These days, life is just full of so much… everything. We’re constantly bombarded with doing things this way or that way, or adding this or that for convenience that it’s so easy to lose track of what we should actually do to get to where we want to go in life.
Going through all the extras of life can be exhausting — sometimes, it’s just easier to get rid of the muck, and look for what truly matters.
What modern minimalism can bring you
It’s not about living in a cabin in the woods and fishing to feed yourself, nor is it just a fad or a buzzword. A Marcus article on ‘How Becoming a Minimalist Changed My Relationship with Money’ tells the story of Jackie L, a minimalist who aligns her time and possessions with her core values — which is something that you can do too.
She followed the famous Marie Kondo system to significant effect. Not convinced? Read on to find out how you can keep your life and career on the right track through modern minimalism.
Decluttering lets you refocus
Having so many things to look for, put away, or worry about can fog your mind, and part of minimalism is getting rid of items or even people that you don’t need. When you get rid of things around your home that aren’t necessary, you’ll be able to breathe a little easier and take a step back to re-evaluate and focus on what matters most to you.
When you get rid of things around your home that aren’t necessary, you’ll be able to breathe a little easier and take a step back to re-evaluate and focus on what matters most to you.
When you let go of people who only bring you negativity, you will find that you will feel a lot better and happier, and you can focus on spending time with people who only bring you joy and vice versa.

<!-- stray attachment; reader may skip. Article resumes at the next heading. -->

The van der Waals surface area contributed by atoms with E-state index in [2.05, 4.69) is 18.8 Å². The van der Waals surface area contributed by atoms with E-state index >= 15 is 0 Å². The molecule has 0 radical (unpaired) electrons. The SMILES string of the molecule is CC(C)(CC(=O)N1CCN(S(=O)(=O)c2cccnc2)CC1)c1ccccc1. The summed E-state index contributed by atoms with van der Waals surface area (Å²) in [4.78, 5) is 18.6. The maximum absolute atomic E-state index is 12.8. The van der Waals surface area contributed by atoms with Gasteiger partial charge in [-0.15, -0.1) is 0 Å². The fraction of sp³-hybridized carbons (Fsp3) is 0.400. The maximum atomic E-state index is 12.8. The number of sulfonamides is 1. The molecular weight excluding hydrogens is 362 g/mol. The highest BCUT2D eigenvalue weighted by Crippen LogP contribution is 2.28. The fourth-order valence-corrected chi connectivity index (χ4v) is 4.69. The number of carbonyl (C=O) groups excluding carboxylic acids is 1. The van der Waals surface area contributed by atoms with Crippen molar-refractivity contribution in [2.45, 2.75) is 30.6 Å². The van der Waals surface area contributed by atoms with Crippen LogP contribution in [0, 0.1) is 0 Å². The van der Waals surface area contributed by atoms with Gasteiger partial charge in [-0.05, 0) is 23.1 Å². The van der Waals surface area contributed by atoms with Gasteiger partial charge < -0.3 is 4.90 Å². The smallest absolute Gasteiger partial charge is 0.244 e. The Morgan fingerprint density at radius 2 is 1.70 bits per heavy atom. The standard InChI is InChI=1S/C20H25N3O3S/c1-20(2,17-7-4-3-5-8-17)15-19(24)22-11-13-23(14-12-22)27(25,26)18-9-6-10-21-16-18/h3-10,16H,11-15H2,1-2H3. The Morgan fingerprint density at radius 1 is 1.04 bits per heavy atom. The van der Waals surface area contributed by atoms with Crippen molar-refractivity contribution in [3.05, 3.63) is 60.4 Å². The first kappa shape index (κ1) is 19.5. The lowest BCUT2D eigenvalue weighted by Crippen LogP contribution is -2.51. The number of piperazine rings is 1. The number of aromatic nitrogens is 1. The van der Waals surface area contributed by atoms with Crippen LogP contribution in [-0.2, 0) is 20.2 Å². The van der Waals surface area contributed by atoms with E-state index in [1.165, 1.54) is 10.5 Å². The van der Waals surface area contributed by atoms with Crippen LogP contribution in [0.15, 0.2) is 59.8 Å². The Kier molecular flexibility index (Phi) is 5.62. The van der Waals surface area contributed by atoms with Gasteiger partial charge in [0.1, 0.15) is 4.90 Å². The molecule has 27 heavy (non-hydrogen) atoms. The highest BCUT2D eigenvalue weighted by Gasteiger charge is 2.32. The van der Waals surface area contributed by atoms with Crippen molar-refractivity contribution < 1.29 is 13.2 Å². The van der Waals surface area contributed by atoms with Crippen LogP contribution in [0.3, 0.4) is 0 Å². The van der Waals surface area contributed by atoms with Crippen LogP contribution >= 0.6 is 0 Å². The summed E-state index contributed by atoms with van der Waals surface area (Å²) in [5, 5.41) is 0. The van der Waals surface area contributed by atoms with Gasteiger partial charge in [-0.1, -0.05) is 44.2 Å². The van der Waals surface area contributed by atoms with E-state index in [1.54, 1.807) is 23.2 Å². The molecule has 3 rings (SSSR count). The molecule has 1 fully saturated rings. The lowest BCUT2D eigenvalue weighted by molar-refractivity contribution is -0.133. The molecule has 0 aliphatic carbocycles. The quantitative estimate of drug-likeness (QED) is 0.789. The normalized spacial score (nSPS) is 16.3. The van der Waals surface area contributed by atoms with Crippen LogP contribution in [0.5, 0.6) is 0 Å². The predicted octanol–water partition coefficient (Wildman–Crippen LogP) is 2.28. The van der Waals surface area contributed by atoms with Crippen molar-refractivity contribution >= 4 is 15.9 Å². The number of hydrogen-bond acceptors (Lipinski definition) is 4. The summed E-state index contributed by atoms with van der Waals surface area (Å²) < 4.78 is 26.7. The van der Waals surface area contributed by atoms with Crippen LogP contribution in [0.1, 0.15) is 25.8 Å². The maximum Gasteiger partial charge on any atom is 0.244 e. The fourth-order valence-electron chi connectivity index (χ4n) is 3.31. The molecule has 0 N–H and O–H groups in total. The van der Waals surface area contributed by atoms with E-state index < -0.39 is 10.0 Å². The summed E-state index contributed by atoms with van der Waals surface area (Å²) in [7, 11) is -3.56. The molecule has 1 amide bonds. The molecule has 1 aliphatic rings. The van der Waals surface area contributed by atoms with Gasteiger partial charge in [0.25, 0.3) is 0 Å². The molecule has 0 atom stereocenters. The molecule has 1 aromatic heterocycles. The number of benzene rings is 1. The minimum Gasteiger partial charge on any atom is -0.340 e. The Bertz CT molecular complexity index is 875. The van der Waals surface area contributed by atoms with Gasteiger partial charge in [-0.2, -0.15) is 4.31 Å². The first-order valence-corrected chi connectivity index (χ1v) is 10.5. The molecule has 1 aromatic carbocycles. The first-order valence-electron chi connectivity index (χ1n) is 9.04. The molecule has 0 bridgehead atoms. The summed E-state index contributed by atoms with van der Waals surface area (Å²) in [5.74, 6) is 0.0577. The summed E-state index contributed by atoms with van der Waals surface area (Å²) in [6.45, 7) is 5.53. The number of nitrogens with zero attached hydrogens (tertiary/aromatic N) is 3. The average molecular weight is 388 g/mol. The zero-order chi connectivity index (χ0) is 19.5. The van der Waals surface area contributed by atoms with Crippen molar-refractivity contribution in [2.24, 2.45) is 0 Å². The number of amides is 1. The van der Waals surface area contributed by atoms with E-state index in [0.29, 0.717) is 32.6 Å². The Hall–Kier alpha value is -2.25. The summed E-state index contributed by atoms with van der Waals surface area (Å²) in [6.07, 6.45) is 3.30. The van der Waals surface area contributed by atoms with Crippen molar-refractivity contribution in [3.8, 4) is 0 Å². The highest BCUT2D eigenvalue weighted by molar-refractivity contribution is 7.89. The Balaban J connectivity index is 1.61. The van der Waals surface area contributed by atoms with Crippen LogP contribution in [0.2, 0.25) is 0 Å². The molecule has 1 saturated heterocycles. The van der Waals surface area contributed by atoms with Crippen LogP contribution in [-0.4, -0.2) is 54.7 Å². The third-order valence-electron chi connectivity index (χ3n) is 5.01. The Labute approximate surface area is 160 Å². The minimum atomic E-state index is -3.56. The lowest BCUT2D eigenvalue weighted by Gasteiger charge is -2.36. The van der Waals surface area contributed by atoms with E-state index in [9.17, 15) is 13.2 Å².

Less items mean more money
As you let go of possessions or luxuries you don’t really need, you’ll find your finances will open up. In fact, our writer Erica Gellerman published an article on ‘How Your Mindset Affects Your Money, and What to Do About It,’ which details how mindset can truly affect how we spend our money. With a minimalist lifestyle — our mindset is that we don’t need that unless we genuinely do.
With a minimalist lifestyle — our mindset is that we don’t need that unless we genuinely do.
With a mindset like this, you’ll have more opportunity to contribute more to your retirement fund, have an ample amount of emergency money, and require a smaller mortgage for buying a house or a loan for purchasing a car. Not to mention, this lets you live stress-free financially, as you won’t have to worry about paying the bills after any spontaneous purchases over the month.
You’ll focus on value-based spending
Minimalism will make you hold on to and find only what’s essential or what gives you value. This is emphasized by Money Under 30, who points out that with minimalism, you’ll get to spend more on valuable experiences rather than unnecessary worldly possessions, such as traveling, reading, or going on long road-trips with friends. You’ll also get to buy what you need, regardless of the cost — whether it be an expensive new oven or several new books, if it provides you with value, you’ll have the funds and mindset to get it.
Focusing on what matters most gives you more time
When you want less items and need less money, your mindset towards your career won’t get skewed by material things — in other words, you won’t work to get those new shoes or get a new car, you’ll work for yourself because you want to. Additionally, having fewer things to manage, organize, clean, or repair frees up the time we could’ve spent using that item to more useful or joyful activities.
Having fewer things to manage, organize, clean, or repair frees up the time we could’ve spent using that item to more useful or joyful activities.
Personal Growth Lab’s Jari Roomer also points out that without distractions, you’ll get to be more productive, as the visual stimulus in your work environment can compete for your time, which leaves less mental resources for optimal focus.
At the end of the day, the minimalist lifestyle may not be for everyone. The great thing about it is that minimalism is a choice, and you don’t have to go the whole way with it — you can take it one step at a time, or just be minimal with one part of your life entirely. Either way, there is no right or wrong way to be minimal in life.